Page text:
Seven Emotions

  • Joy  (In TCM joy refers to a state of agitation or overexcitement) 
  • Anger  (Anger could lead to high blood pressure) 
  • Anxiety  (Anxiety can block the Qi and manifest in rapid, shallow breathing) 
  • Pensiveness  (Too much intellectual stimulation can cause pensiveness) 
  • Grief  (Grief that remains unresolved can create disharmony in the lungs) 
  • Fear  (Fear that cannot be directly addressed is likely to lead to disharmony in the kidneys) 
  • Fright  (Fright can affect the kidneys if left unchecked)

  • Joy

    In TCM, joy refers to a state of agitation or overexcitement, rather than the more passive notion of deep contentment. 

    “When one is excessively joyful, the spirit scatters and can no longer be stored."

    The organ most affected is the heart. Over-stimulation can lead to problems of heart fire connected with such symptoms as feelings of agitation, insomnia and palpitations.


    Anger covers the full range of associated emotions including resentment, irritability, and frustration. An excess of rich blood makes one prone to anger. Anger affects the liver which results in stagnation of liver Qi (vital energy). This can lead to liver energy rising to the head, resulting in headaches, dizziness, and other symptoms. In the long run it can result in high blood pressure and can cause problems with the stomach and the spleen. TCM believes that ruddy, "full-blooded" people with flushed faces are more prone than others to sudden fits of rage at the slightest provocation.


    Common symptoms of extreme anxiety are retention of breath, shallow, and irregular breathing.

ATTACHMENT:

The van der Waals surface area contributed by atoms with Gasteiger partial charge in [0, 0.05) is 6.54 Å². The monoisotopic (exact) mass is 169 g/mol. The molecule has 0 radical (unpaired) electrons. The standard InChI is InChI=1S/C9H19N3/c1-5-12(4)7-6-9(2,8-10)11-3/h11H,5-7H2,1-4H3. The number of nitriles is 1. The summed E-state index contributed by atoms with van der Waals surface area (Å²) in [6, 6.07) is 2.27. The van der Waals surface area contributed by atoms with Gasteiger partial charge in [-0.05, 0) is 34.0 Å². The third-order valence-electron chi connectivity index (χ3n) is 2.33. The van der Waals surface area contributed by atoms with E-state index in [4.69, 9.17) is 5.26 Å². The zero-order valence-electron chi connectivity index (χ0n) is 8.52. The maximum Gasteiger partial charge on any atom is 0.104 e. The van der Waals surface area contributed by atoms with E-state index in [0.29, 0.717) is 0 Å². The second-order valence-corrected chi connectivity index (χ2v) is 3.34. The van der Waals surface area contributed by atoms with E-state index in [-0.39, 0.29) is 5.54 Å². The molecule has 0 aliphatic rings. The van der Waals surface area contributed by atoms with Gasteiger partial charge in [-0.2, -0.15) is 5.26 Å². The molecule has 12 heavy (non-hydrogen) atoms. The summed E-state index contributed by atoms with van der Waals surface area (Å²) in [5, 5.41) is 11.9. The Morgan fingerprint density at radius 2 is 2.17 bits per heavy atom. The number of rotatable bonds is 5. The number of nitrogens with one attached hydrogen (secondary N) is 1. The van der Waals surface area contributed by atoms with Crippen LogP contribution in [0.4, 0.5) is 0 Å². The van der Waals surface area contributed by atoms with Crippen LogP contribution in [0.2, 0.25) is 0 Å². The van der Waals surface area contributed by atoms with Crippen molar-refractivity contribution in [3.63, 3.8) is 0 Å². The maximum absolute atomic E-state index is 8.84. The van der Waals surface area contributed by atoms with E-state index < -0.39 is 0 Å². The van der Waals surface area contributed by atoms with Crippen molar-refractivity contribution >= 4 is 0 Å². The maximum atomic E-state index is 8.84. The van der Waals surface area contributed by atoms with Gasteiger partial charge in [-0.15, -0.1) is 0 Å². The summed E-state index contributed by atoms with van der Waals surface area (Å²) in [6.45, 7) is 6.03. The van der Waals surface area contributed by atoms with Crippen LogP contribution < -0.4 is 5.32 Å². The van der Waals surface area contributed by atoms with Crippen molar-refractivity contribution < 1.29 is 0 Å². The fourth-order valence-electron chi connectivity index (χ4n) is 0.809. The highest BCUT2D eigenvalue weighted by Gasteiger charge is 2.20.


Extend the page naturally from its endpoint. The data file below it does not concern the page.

"When one feels anxiety, the Qi (vital energy) is blocked and does not move."

    Anxiety injures the lungs, which control Qi (vital energy) through breathing. The shortage of breath experienced during periods of anxiety is common to everyone. Anxiety also injures the lungs' coupled organ, the large intestine. For example, over-anxious people are prone to ulcerative colitis.


    In TCM, pensiveness or concentration is considered to be the result of thinking too much or excessive mental and intellectual stimulation. Any activity that involves a lot of mental effort will run the risk of causing disharmony. The organ most directly at risk is the spleen. This can lead to a deficiency of spleen Qi (vital energy), in turn causing worry and resulting in fatigue, lethargy, and inability to concentrate.


    The lungs are more directly involved with this emotion. A normal and healthy expression of grief can be expressed as sobbing that originates in the depths of the lungs - deep breathes and the expulsion of air with the sob. However, grief that remains unresolved and becomes chronic can create disharmony in the lungs, weakening the lung Qi (vital energy). This in turn can interfere with the lung's function of circulating Qi (vital energy) around the body.


    Fear is a normal and adaptive human emotion. But when it becomes chronic and when the perceived cause of the fear cannot be directly addressed, then this is likely to lead to disharmony. The organs most at risk are the kidneys. In cases of extreme fright, the kidney's ability to hold Qi (vital energy) may be impaired leading to involuntary urination. This can be a particular problem with children. 


    Fright is another emotion not specifically related to only one organ. It is distinguished from fear by its sudden, unexpected nature. Fright primarily affects the heart, especially in the initial stages, but if it persists for some time, it becomes conscious fear and moves to the kidneys